A while ago, we read an article about what it’s like to make it big in Hollywood: the changes in your lifestyle, how differently people treat you, and the sudden infusion of cash in your bank account. What was most striking about the story was a quote from a car dealer in the area: “They always come in wanting the same thing: the biggest Mercedes. It’s always the Mercedes.”
Aspiration. It’s the hope of every part-time waiter scanning the trade papers for a bit part that will propel him into the first big role, every software engineer scheming to create the next FaceSpace phenomena and every mother hoping that her daughter will marry a nice doctor (then is pleasantly surprised when said daughter becomes the doctor). In all of these scenarios, chances are that there will probably be a Mercedes-Benz S-Class in the garage at some point.
We can’t say that we blame them. The 2011 Mercedes S-Class (view photos), the flagship sedan of the Benz fleet, is pretty much the best of the best when it comes to automotive engineering excellence. And its exterior does not disappoint, as its fluid lines eloquently meld with its stately, powerful haunches. It doesn’t strut with the braggadocio of something so ostentatious as a Bentley; it merely states that this is the vehicle of someone who has arrived. Its grille and sharply expressive headlamps give the right amount of glimmer and panache, and though it is anything but boxy, the massive dreadnaught has the air of grandness to it. However, we felt like the standard, silver-painted 18-inch wheels were a bit underwhelming for its size; we would probably opt for shinier 19s.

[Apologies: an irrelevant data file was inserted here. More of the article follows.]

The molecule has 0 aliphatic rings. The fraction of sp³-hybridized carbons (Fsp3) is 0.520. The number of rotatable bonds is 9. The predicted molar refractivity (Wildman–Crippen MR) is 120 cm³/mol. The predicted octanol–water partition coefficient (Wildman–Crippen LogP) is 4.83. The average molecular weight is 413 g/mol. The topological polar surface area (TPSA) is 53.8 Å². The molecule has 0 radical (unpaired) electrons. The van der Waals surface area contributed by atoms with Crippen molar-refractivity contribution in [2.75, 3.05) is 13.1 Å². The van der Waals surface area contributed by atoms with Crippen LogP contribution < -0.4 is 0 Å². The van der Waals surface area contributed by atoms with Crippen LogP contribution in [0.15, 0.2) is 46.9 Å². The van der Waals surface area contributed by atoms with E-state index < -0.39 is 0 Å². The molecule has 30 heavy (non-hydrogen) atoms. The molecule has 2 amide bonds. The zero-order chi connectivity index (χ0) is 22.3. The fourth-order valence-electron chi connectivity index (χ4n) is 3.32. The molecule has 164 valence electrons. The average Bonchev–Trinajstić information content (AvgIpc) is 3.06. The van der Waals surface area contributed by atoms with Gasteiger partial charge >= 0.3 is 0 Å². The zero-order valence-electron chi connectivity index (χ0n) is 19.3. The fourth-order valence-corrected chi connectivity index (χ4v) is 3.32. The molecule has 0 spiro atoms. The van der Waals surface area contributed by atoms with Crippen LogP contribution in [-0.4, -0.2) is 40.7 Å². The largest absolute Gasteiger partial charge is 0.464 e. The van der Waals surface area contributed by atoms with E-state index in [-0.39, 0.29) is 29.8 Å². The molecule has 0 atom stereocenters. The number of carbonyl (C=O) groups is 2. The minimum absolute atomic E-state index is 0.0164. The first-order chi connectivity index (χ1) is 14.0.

About Our Test Car
We couldn’t help but grin when the 2011 Mercedes-Benz S550, with a base price of $93,000, showed up in our driveway, although Diamond White paint isn’t the most flattering color to showcase its classic gorgeousness; we were also miffed that Mercedes charges $795 for it. Adding to our test car’s final $110,420 tally were the Sahara Beige/Black trim leather ($2,290) with contrasting stitching ($300), Active Body Control with wind stabilization ($4,090), Night View Assist Plus with Pedestrian Detection ($1,780), a SplitView in-dash navigation and entertainment screen ($710), and a Driver Assistance Package ($2,950) containing adaptive cruise control with PreSafe brakes, active blind spot assist and active lane keeping assist.
Further offending our sensibilities was the Premium Package ($3,630), which includes inflating seat bolsters, keyless start and parking guidance with a rear view camera. Those last three features are amenities that you might find in economy cars costing a fraction of what the Benz does. Ya gotta pay extra for it? Really? Really? Sheesh.
Safety Reliability and Value
To delve deeply into all of the safety systems of the S-Class (view photos) would make for reams and reams of reading, as its technology is copious and complicated. Overwhelming, actually. We’ll superficially touch on some unique features, but suffice it to say that a lot of thought has gone into keeping the car, and you, safe from harm.